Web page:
UN reports children in Syria being killed at higher rate than in 2013
Children are being killed or maimed in Syria’s civil war at a rate higher than five years ago, with the regime’s barrel bomb attacks and air strikes among the largest cause of fatalities, a UN Security Council report revealed on Wednesday.
Investigators verified 12,537 offences against children, with all parties to the conflict guilty of breaching international law affecting minors. With the conflict now in its eighth year, boys and girls continue to be recruited for combat roles, including by the government. Children and Armed Conflict
in the Syrian Arab Republic, covered the period between November 16, 2013 and the end of June this year. Fighting in that time, as well as the large number of countries and groups involved, mean the numbers are likely to be a gross underestimate, the UN said.
“All parties to the conflict have flagrantly violated their obligations to protect children under international humanitarian and human rights law,” the report said. “Indiscriminate attacks, including aerial attacks and the use of barrel bombs by government forces were the primary cause of death and maiming among children.”
Syrian President Bashar Al Assad’s forces have taken the upper hand in the war over the past year but the prospects of any end to fighting appear dim.
The Geneva peace talks – a UN process – has foundered to the point of not being taken seriously. A rival Astana peace process led by Russia, Iran and Turkey, and based on their interests, resumed on Wednesday in Kazakhstan.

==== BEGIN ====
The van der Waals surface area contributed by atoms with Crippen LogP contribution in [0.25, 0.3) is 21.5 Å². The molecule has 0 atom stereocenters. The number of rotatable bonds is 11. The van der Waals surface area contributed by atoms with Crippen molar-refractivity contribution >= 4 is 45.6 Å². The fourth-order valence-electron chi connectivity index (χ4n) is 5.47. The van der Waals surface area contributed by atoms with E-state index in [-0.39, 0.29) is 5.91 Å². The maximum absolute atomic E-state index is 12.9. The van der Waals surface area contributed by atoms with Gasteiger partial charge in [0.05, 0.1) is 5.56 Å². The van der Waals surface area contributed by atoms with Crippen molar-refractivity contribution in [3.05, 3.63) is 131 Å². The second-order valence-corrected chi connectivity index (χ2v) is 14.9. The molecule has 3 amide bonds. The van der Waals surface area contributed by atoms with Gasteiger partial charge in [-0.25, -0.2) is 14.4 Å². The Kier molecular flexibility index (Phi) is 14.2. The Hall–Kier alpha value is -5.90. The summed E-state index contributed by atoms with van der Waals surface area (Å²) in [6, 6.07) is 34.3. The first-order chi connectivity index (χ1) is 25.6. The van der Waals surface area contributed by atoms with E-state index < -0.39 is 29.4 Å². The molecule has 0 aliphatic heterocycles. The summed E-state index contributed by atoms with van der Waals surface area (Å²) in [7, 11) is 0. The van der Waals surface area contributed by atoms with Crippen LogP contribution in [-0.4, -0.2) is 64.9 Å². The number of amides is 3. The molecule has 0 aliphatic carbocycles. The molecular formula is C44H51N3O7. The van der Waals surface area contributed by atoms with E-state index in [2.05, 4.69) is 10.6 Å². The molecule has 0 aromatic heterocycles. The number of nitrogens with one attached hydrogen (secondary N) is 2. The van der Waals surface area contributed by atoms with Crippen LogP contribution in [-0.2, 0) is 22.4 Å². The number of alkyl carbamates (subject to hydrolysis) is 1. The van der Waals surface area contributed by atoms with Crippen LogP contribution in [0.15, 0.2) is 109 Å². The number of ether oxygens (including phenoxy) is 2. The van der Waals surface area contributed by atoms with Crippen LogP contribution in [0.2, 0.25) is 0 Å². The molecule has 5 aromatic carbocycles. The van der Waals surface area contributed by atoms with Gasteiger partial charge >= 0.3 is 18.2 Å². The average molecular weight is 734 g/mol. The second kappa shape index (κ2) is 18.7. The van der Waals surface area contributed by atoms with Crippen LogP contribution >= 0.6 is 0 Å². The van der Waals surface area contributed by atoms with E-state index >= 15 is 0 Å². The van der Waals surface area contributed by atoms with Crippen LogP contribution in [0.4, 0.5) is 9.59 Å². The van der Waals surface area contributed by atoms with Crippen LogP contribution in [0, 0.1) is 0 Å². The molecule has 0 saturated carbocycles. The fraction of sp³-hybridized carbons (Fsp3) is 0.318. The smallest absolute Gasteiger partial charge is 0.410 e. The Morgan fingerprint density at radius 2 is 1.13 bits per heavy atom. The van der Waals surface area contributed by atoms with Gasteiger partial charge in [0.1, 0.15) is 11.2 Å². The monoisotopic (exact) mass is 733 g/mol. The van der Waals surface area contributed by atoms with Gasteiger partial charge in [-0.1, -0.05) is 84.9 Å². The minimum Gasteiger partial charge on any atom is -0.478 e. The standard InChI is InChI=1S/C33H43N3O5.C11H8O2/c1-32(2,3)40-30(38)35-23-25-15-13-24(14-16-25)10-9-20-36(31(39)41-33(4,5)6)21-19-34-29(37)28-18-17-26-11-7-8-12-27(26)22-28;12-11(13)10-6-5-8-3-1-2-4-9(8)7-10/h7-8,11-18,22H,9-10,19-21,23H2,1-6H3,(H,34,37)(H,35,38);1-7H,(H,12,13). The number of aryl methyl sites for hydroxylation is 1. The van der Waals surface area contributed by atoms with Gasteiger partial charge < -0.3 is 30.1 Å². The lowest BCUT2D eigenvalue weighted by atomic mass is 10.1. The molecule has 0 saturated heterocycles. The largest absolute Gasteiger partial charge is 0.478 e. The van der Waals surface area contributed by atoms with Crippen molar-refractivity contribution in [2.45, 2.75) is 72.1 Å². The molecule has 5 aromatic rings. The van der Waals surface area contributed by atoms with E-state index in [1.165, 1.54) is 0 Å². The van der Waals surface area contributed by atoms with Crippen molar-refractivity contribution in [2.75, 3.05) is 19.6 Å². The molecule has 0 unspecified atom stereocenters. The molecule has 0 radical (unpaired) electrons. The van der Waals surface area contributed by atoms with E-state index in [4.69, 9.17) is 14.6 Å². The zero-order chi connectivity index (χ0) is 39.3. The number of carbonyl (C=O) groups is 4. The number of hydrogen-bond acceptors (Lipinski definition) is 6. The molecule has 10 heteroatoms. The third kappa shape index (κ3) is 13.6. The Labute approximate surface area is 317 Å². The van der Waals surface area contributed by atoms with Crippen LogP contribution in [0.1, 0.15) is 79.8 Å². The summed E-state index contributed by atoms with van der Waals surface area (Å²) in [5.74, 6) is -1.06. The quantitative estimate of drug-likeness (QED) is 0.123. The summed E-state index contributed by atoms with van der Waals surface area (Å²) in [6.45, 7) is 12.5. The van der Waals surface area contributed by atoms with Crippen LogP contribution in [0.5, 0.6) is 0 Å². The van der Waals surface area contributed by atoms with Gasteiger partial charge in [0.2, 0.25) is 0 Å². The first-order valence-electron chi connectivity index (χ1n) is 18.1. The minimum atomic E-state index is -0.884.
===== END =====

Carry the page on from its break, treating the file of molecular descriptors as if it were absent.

Those present discussed a crumbling 10-week truce in the rebel-held Syrian province of Idlib after confrontations between insurgents and the government this week threatened to derail the agreement.
Although Staffan de Mistura, the outgoing UN special envoy to Syria, was in Astana, the item he was expected to discuss – the formation of a committee to draft a new Syrian constitution – does not seem to be on the official agenda for the two-day talks.
The violence continues, with children being recruited as soldiers. Wednesday’s UN report said the numbers of what it called “grave violations” had mostly increased year by year. There were 2,285 in 2014, 2,740 in 2015, 3,151 in 2016 and 3,009 last year. In the first six months of this year the UN verified 1,291 grave offences.
The UN said 3,377 children – 3,150 boys and 227 girls – were recruited, with 82 per cent of them serving in a combat role.
Those numbers have also risen in the past five years. Just over 350 children were recruited in 2014, 538 in 2015, 1,034 in 2016 and 1,142 in 2017, with children overall being pressganged into service at a younger age, the report said.
Verified cases were attributed to groups affiliated with the Free Syrian Army, as well as ISIS, Kurdish armed groups (the People’s Protection Units, or YPG), government forces and pro-government militias.
Seventy-six recruited children were identified as foreigners coming from more than a dozen countries.
Almost every faction in Syria’s war is accused of putting children into combat roles Reuters